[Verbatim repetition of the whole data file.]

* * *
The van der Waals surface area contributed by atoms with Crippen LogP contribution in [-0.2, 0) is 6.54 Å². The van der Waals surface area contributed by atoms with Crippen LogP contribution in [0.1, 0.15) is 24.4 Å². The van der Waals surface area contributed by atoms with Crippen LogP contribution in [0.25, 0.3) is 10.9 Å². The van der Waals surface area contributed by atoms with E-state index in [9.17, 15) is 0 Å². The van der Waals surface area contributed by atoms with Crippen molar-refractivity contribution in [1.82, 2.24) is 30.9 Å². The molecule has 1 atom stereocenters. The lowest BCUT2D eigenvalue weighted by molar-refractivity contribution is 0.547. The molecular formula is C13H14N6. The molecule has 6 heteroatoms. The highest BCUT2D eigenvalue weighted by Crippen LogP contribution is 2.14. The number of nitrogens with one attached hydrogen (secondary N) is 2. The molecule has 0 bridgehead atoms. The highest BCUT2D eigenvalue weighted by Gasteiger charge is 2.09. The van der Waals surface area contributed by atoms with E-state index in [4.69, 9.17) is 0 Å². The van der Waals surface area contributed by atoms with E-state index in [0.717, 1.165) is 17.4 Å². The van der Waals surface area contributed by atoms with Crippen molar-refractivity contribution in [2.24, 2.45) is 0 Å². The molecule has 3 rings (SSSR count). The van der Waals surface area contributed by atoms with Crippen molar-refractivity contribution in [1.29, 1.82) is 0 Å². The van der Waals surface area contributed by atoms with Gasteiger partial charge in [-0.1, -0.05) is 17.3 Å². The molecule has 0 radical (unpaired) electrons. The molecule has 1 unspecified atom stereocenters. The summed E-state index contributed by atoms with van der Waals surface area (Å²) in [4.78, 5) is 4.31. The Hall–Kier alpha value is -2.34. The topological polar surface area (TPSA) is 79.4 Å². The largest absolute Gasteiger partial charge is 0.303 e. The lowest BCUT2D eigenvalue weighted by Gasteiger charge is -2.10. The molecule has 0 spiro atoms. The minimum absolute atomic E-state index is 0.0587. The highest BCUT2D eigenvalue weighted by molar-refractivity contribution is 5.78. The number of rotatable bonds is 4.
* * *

The van der Waals surface area contributed by atoms with Crippen LogP contribution in [-0.2, 0) is 6.54 Å². The van der Waals surface area contributed by atoms with Crippen LogP contribution in [0.1, 0.15) is 24.4 Å². The van der Waals surface area contributed by atoms with Crippen LogP contribution in [0.25, 0.3) is 10.9 Å². The van der Waals surface area contributed by atoms with E-state index in [9.17, 15) is 0 Å². The van der Waals surface area contributed by atoms with Crippen molar-refractivity contribution in [1.82, 2.24) is 30.9 Å². The molecule has 1 atom stereocenters. The lowest BCUT2D eigenvalue weighted by molar-refractivity contribution is 0.547. The molecular formula is C13H14N6. The molecule has 6 heteroatoms. The highest BCUT2D eigenvalue weighted by Crippen LogP contribution is 2.14. The number of nitrogens with one attached hydrogen (secondary N) is 2. The molecule has 0 bridgehead atoms. The highest BCUT2D eigenvalue weighted by Gasteiger charge is 2.09. The van der Waals surface area contributed by atoms with E-state index in [4.69, 9.17) is 0 Å². The van der Waals surface area contributed by atoms with E-state index in [0.717, 1.165) is 17.4 Å². The van der Waals surface area contributed by atoms with Crippen molar-refractivity contribution in [2.24, 2.45) is 0 Å². The molecule has 3 rings (SSSR count). The van der Waals surface area contributed by atoms with Crippen molar-refractivity contribution in [1.29, 1.82) is 0 Å². The van der Waals surface area contributed by atoms with Gasteiger partial charge in [-0.1, -0.05) is 17.3 Å². The molecule has 0 radical (unpaired) electrons. The molecule has 1 unspecified atom stereocenters. The summed E-state index contributed by atoms with van der Waals surface area (Å²) in [4.78, 5) is 4.31. The Hall–Kier alpha value is -2.34. The topological polar surface area (TPSA) is 79.4 Å². The largest absolute Gasteiger partial charge is 0.303 e. The lowest BCUT2D eigenvalue weighted by Gasteiger charge is -2.10. The molecule has 0 spiro atoms. The minimum absolute atomic E-state index is 0.0587. The highest BCUT2D eigenvalue weighted by molar-refractivity contribution is 5.78. The number of rotatable bonds is 4.